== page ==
White: colors in Polish folklore (part 2)

“Wanda” by artist Witold Chomicz (1910-1984)

Second part of my planned short series describing the symbolism of colors in Polish folklore.

Like before, I’ll start with a bit of vocabulary and etymology for the interested (you might skip these few points to go right to the text below):

  • white (noun): biel
  • adjectives: (she) biała, (he) biały, (it) białe [full declension here at wiktionary]
  • etymology: derived from from Proto-Slavic *bělъ, which in turn came from Proto-Indo-European root noun *bʰēlHs (“white surface or stain”) [wiktionary]
  • the above root for the color white is consistent across all Slavic languages

In the Slavic rural cosmology color white represented the light, and was associated with a metaphysical state between the world of the living and the dead, a thin veil where dead souls could appear. In that sense it’s very dualistic. The color meant both the life and the deep sleep, the rebirth and the death, the cleanness and the sickness. It was a color of the air, between the Earth and the Sky. In Polish and other Slavic folklore, the color white was often called by various adjectives like color błyszczący (gleaming, sparkling, glittering) or świetlisty (meaning: created from light, full of light or reflecting light, lucent, fulgent).

White used to be a color of a ritual passage between the states of human life, the states where the life and death were close together. In that meaning, it was the best color to accompany humans during the three most important transitional states, which in the Slavic folklore were the moments of birth, marriage, and death, marking the most fragile states of a cycle of human life. White elements of clothing were prepared for those closest to the veil dividing the worlds: the newborns and the dead with those mourning them (only slowly over the centuries white was replaced with black as the mourning color upon the growing influence of Christanity). For a funeral, the deceased member of the community was having their feet wrapped with white cloth, and getting a special type of white shirt prepared only for the dead (a shirt sewn without any knots, as knots might’ve tied their sins with them for eternity). In a symbolic sense white color was also the personification of Death who in the Polish folklore was commonly described as a woman dressed in white, and as such often represented in various rituals or religious images.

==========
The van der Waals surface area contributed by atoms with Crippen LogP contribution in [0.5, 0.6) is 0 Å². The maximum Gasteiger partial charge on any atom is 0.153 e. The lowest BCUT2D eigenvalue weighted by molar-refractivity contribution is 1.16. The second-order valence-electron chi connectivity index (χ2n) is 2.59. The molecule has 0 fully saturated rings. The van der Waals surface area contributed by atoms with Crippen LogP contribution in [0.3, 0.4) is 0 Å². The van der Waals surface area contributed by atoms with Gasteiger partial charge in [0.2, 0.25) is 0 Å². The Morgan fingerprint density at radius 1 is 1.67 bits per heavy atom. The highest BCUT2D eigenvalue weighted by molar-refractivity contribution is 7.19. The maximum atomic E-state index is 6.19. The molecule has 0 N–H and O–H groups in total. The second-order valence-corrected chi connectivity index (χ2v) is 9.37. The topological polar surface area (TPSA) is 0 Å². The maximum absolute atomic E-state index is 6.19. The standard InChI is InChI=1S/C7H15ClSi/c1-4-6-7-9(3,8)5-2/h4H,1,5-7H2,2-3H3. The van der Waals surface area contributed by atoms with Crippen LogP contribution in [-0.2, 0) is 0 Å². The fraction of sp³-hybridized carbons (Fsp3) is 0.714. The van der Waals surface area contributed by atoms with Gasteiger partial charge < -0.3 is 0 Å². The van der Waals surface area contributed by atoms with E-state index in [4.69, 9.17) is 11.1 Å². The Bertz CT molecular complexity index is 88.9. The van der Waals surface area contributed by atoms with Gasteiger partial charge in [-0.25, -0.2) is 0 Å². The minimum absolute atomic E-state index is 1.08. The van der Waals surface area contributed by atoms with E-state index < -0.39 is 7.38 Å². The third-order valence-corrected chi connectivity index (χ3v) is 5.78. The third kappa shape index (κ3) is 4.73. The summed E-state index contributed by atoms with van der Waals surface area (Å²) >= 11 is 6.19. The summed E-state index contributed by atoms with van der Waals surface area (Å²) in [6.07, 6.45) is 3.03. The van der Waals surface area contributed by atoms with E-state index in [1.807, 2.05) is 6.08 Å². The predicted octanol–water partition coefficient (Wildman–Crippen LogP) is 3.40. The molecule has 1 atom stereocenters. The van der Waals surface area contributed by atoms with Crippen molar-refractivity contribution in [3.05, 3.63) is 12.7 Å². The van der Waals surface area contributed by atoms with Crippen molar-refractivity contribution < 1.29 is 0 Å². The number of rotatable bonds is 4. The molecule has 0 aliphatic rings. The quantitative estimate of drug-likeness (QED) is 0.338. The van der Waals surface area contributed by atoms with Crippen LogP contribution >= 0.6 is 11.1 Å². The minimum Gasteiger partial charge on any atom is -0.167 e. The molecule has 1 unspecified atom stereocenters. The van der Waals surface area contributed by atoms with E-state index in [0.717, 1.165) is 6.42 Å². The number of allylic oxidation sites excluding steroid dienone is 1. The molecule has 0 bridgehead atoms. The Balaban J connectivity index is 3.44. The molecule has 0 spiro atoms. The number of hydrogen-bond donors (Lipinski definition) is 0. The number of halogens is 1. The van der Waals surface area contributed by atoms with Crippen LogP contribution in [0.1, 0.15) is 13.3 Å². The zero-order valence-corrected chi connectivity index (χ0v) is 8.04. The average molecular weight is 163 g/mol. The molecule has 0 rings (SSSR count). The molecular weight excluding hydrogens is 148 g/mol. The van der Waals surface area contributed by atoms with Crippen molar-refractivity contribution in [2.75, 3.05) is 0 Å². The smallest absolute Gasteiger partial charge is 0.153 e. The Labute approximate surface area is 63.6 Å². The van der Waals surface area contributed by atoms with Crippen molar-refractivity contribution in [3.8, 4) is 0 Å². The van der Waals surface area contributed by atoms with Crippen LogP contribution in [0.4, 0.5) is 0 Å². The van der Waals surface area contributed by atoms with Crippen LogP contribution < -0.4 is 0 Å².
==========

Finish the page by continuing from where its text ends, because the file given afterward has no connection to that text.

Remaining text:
Winter covered the lands with white snow – during that season it was a color of a deep sleep and nature’s symbolic death, nature’s mourning robes. During spring, seen as the season of nature’s rebirth and an explosion of new life all around, color white was being symbolically reclaimed by the people as the color of the light bringing the life to the lands surrounding them. A good metaphor for that cycle and the changing meaning of the color white could be the first signs of the approaching spring: delicate white petals of przebiśniegi (snowdrops) and zawilce (anemones) poking out from the white snow. Festive white koszule (shirts) were prepared for various events lasting throughout the spring and early summer, and white was a symbolic color for spring celebrations – the season between the winter (nature’s death) and summer (reborn nature in its full living state).

Numerous mythological beings were described as appearing in white colors, particularly the demons of disease or death, deadly pale, dressed in white clothes. Of the beings appearing in white, the most frequent were those demons “born” of the souls of those no longer alive, the damned humans or those after a tragic death who still have unfinished business in the world of the living. A good example could be popular legends about a Biała Dama or a Biała Pani (White Lady) haunting old manors, always appearing in an ethereal white dress. Malicious beings like rusałki, wiły, dziwożony, or even some wiedźmy (witches) were often described as either wearing white robes, being deathly pale, or having white hair. In some regional variants the connection with sickness becomes even more obvious, and one of the interesting examples are beings called biali zimni ludzie (white cold people), small malicious demons bringing diseases (they are most likely associated with a primitive concept of viruses or bacterias). Various “white” apparitions and demons were showing up the most often close to waters. Many legends told about two types of water: there were stories about the “living water”, and the “dead water”. The life-bringing water was always described as running (like streams, rivers) and reflecting the clear light. White was also the color of tears.

[+more to come+]

Sources [PL only]:

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